I’ve always thought it so wondrous that the very people who critique free market capitalism know so little about it. Or even about logic really. Take this from Vox:
Private equity firms are, as their name suggests, private — meaning they’re owned by their founders, managers, or a limited group of investors — and not public — as in traded on the stock market. These organizations buy companies that are struggling or have growth potential and then try to repackage them, speed up their growth, and — theoretically — make them work better. Then, they sell them to another firm, take them public, or find some other way to offload them.
Generally, an ordinary investor isn’t putting their money directly into a private equity fund. Instead, private equity’s investors are institutional ones — meaning pension funds, sovereign governments, and endowments — or accredited investors who meet a certain set of criteria that allow them to make riskier bets (i.e., rich people).
You’ve probably heard of some big-name examples, such as the Carlyle Group (called out by Taylor Swift), Bain Capital (where Mitt Romney spent part of his career, and which was involved in the Toys R Us bankruptcy), KKR (which was reportedly considering taking over Walgreens and was also involved in Toys R Us), and the Blackstone Group (run by Donald Trump ally Stephen Schwarzman). If private equity firms get big enough, they sometimes start to issue stock that’s publicly traded on the broader market — shares of Blackstone, for example, have been trading on the New York Stock Exchange since 2007.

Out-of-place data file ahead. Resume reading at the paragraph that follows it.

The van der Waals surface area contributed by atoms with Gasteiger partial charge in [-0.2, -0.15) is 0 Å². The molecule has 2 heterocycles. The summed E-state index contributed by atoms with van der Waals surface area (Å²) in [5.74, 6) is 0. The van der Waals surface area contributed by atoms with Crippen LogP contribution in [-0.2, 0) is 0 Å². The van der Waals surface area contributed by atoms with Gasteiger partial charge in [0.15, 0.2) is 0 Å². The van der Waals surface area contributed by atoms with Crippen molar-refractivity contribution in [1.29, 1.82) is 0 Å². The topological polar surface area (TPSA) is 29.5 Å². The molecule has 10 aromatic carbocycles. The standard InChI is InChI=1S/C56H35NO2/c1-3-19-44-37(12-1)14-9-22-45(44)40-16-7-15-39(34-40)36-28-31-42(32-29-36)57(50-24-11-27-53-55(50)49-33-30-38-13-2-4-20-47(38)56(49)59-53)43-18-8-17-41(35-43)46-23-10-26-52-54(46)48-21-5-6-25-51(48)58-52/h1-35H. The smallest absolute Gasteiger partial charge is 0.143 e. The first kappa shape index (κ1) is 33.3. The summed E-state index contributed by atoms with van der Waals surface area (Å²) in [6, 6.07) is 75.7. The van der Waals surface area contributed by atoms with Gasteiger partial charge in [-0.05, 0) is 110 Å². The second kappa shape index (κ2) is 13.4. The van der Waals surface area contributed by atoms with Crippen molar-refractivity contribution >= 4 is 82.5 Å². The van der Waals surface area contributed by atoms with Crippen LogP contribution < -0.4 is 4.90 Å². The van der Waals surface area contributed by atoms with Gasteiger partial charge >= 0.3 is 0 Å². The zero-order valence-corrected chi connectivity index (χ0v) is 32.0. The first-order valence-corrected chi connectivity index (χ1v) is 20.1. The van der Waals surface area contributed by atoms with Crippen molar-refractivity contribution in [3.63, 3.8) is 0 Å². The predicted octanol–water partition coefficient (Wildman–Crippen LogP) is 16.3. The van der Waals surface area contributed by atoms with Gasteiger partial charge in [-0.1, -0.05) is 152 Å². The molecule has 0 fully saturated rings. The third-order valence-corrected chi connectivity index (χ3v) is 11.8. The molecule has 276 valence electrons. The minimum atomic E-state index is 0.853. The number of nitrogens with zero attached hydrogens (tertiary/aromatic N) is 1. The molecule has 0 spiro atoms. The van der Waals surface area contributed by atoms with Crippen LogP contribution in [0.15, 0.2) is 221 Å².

I have not elided, cut or added anything there. But don;t you think it’s wonderful that in only three paragraphs we get from private equity companies aren’t public companies on stock markets to private equity companies are public companies on stock markets?
Sure, I contradict myself often enough but my attention span usually lasts long enough that it takes me more than three paras to do so.
This is also remarkably stupid:
To explain leveraged buyouts in easier-to-understand terms, let’s say you buy a house. Under normal circumstances, if you can’t pay for the mortgage, you would be in trouble. But by the LBO rules, you’re only responsible for a portion. If you pay for 30 percent of the house, the other 70 percent of the asking price is debt placed on the house. The house owes that money to the bank or creditor who lent it, not you. Of course, a house can’t owe money. But under the private equity model, it does, and its assets — its factories, stores, equipment, etc. — are collateral.
On a non-recourse market that’s exactly how a mortgage does work. Don’t pay the vigorish? They come and take the house, not you.
And, err, this is the site that claims to explain the world.